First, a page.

MPM 1/72 Douglas DC-2
|short run kit|
With the building of the DC-1 of 1933, Douglas knew that it hada world beater. TWA, the first airline to order the new Douglas airliner, likedwhat it saw and ordered 20 of a slightly modified version that had a stretchedfuselage for 14 passengers and slightly more powerful Wright Cyclone engines.The first DC-2 flew in April of 1934 and by July was in paying passenger serviceover TWA's longer routes. The traveling public, at that time mostly people ofmore than modest incomes, was thrilled with the new aircraft. At last acomfortable, relatively quiet and spacious airliner. No more cacophonous FordTri-Motors!
It wasn't long before other airlines rushed to buy DC-2s. Eventhe military was interested and purchased several for both the Army, Navy andMarines as transports. Before production switched to the even larger DC-3, over200 DC-2s were built. During WWII, many civil airliners were impressed intoservice by the warring powers. The Navy/Marines called them R2Ds and the ArmyC-32s. Some were refitted with military spec engines. The DC-2 was also flown bythe Finns, Spanish, Australians and even the Germans, who got theirs fromLufthansa and some of the countries they conquered. Like the DC-3 that followed,the DC-2 continued to soldier on after the war. I'm not sure if any are stillflying, but would not be surprised if at least one isn't still taking to theair.
Typicalof MPM, this kit is is molded in a medium grey plastic with petite engravedpanel lines as you can see in the image to the left. This kit has someinteresting differences with the Ki-21 kitpreviewed earlier. First of all, it has no resin parts. All of the interiorparts are in injected plastic and while not super detailed, is adequate for themodel. Little can be seen in the cockpit or cabin anyway. Secondly, there isalmost no flash and the edges of the plastic are not as rough as on the Ki-21kit. There are also no large ejector towers on the inside of the larger partslike the wing, tailplanes, fin and fuselage. Most unusual. It is as if MPM hasused a different injection molding machine for the two kits, with this onegetting the better of the two!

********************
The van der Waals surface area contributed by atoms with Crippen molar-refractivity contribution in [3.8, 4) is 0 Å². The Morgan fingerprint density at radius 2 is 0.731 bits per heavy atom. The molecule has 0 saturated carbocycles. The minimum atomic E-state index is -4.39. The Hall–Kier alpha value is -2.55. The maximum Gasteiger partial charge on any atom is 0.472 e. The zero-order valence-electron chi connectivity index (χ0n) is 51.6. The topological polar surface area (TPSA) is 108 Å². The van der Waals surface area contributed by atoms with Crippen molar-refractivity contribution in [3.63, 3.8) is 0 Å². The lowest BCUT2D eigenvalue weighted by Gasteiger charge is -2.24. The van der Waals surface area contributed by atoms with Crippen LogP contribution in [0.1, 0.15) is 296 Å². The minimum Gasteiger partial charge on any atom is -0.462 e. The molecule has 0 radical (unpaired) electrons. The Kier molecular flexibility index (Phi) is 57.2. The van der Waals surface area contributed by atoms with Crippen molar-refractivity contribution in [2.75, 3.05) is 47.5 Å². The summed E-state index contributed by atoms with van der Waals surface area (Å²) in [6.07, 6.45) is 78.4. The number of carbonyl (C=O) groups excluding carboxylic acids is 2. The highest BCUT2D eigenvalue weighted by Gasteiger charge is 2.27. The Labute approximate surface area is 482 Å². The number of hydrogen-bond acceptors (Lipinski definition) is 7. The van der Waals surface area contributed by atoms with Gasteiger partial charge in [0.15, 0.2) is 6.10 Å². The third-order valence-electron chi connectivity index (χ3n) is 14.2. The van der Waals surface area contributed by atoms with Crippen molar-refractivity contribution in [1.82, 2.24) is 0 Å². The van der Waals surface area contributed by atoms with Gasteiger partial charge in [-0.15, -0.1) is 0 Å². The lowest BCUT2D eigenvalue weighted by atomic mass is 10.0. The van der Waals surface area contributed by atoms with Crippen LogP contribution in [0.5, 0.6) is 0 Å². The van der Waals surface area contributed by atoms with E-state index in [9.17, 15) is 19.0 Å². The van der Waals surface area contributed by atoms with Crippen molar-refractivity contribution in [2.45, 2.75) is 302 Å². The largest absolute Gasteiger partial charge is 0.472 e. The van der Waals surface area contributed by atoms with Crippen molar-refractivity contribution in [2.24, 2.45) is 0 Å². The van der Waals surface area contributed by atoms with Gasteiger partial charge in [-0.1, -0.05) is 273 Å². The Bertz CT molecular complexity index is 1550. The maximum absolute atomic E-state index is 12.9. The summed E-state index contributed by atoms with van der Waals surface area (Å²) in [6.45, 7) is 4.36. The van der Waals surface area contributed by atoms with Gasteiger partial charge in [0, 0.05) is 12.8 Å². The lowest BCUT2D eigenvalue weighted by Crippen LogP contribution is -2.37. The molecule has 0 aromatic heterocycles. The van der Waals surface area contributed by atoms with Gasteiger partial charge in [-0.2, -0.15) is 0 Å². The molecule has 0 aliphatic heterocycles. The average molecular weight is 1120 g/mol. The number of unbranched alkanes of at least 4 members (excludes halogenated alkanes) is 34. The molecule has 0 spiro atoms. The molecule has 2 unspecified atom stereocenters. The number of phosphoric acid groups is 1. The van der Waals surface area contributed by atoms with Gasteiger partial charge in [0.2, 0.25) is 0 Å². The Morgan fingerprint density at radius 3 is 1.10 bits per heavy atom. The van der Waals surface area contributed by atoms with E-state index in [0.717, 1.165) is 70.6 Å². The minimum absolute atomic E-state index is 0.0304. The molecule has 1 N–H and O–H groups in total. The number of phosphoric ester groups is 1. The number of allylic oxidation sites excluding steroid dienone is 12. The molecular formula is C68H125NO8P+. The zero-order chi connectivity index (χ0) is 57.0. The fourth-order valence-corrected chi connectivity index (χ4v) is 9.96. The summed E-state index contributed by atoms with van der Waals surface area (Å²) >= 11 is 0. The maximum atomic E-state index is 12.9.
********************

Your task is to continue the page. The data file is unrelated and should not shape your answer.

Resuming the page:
MPM continues the 'no vacform' policy for theclear bits with this model. Thanks from all of us. The clear bits look a bithazy, which is fine as there really is not much to see on the inside. In thecabin, no seats are offered, just a cargo floor. Perhaps a later release as anairliner will include some seats for the cabin. MPM has the dreaded individualprop blades for this kit. Fitting those on the tiny prop hub will not be a veryeasy experience. I'll be heading for the Aeroclub parts bin for replacementprops for this kit when I build it. The kit also offers two different noses; onewith prominent twin landing lights for use with this kit and another very plainone for another boxing. Also additional is a broader chord fin that is not forthis particular kit. One can see that other variants will be done at a latertime. MPM never misses a chance at multiple boxings when it is possible!
The kit offers four different decal options and a HUGEdecal sheet. The first is the box art aircraft of 36 Sq RAAF in Foliage Greenand Dark Earth over Sky Blue. This is undoubtedly an impressed airliner. Thenext two are basically identical except for the serial and branch of servicemarking. These R2D-1s are in overall aluminum (could be paint or natural metal,check any references you have). The final scheme is a very interesting airlinerfrom L.A.P.E. during the Spanish Civil War. It is marked in Nationalist markingswith the large red band on wings and fuselage. It is also camouflaged in sandwith green splotches upper with pale blue lower surfaces. Most of the decalsheet is for these markings.
Now, it is worth $45.00? Tough question. Itreally depends on how much you want one. I'm sure that you can, as did I, findit for less than that if you do some hunting around. It will definitely buildinto a nice looking model and something a bit different from the usual.
Review kit courtesy of me and my wallet!
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